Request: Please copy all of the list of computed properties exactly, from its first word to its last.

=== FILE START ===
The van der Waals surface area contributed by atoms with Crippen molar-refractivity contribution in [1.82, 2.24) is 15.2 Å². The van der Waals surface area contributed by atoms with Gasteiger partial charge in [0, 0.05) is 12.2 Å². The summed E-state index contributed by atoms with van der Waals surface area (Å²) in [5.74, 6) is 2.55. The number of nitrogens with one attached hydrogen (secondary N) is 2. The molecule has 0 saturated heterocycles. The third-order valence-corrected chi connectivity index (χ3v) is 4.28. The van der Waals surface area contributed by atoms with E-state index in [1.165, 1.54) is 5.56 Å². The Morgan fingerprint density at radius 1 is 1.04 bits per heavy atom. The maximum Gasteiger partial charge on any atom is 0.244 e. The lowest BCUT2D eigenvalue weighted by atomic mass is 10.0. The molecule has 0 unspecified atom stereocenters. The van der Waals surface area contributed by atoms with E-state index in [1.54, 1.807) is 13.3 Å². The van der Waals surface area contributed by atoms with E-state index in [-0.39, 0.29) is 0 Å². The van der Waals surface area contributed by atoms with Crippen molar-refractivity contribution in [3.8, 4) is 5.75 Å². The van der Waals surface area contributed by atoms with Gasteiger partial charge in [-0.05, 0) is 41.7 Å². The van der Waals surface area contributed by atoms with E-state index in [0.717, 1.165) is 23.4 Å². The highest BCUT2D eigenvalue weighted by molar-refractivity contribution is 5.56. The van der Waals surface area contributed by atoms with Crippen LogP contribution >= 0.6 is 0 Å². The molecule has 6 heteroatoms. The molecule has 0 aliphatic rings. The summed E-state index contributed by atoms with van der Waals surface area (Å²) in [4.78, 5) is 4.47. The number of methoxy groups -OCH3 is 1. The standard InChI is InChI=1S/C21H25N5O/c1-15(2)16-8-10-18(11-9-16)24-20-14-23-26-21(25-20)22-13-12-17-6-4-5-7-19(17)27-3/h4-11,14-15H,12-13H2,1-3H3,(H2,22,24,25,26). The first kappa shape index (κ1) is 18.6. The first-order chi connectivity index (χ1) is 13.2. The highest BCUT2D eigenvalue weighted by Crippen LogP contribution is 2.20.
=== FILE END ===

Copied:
The van der Waals surface area contributed by atoms with Crippen molar-refractivity contribution in [1.82, 2.24) is 15.2 Å². The van der Waals surface area contributed by atoms with Gasteiger partial charge in [0, 0.05) is 12.2 Å². The summed E-state index contributed by atoms with van der Waals surface area (Å²) in [5.74, 6) is 2.55. The number of nitrogens with one attached hydrogen (secondary N) is 2. The molecule has 0 saturated heterocycles. The third-order valence-corrected chi connectivity index (χ3v) is 4.28. The van der Waals surface area contributed by atoms with E-state index in [1.165, 1.54) is 5.56 Å². The Morgan fingerprint density at radius 1 is 1.04 bits per heavy atom. The maximum Gasteiger partial charge on any atom is 0.244 e. The lowest BCUT2D eigenvalue weighted by atomic mass is 10.0. The molecule has 0 unspecified atom stereocenters. The van der Waals surface area contributed by atoms with E-state index in [1.54, 1.807) is 13.3 Å². The van der Waals surface area contributed by atoms with E-state index in [-0.39, 0.29) is 0 Å². The van der Waals surface area contributed by atoms with Crippen molar-refractivity contribution in [3.8, 4) is 5.75 Å². The van der Waals surface area contributed by atoms with Gasteiger partial charge in [-0.05, 0) is 41.7 Å². The van der Waals surface area contributed by atoms with E-state index in [0.717, 1.165) is 23.4 Å². The highest BCUT2D eigenvalue weighted by molar-refractivity contribution is 5.56. The van der Waals surface area contributed by atoms with Crippen LogP contribution >= 0.6 is 0 Å². The molecule has 6 heteroatoms. The molecule has 0 aliphatic rings. The summed E-state index contributed by atoms with van der Waals surface area (Å²) in [4.78, 5) is 4.47. The number of methoxy groups -OCH3 is 1. The standard InChI is InChI=1S/C21H25N5O/c1-15(2)16-8-10-18(11-9-16)24-20-14-23-26-21(25-20)22-13-12-17-6-4-5-7-19(17)27-3/h4-11,14-15H,12-13H2,1-3H3,(H2,22,24,25,26). The first kappa shape index (κ1) is 18.6. The first-order chi connectivity index (χ1) is 13.2. The highest BCUT2D eigenvalue weighted by Crippen LogP contribution is 2.20.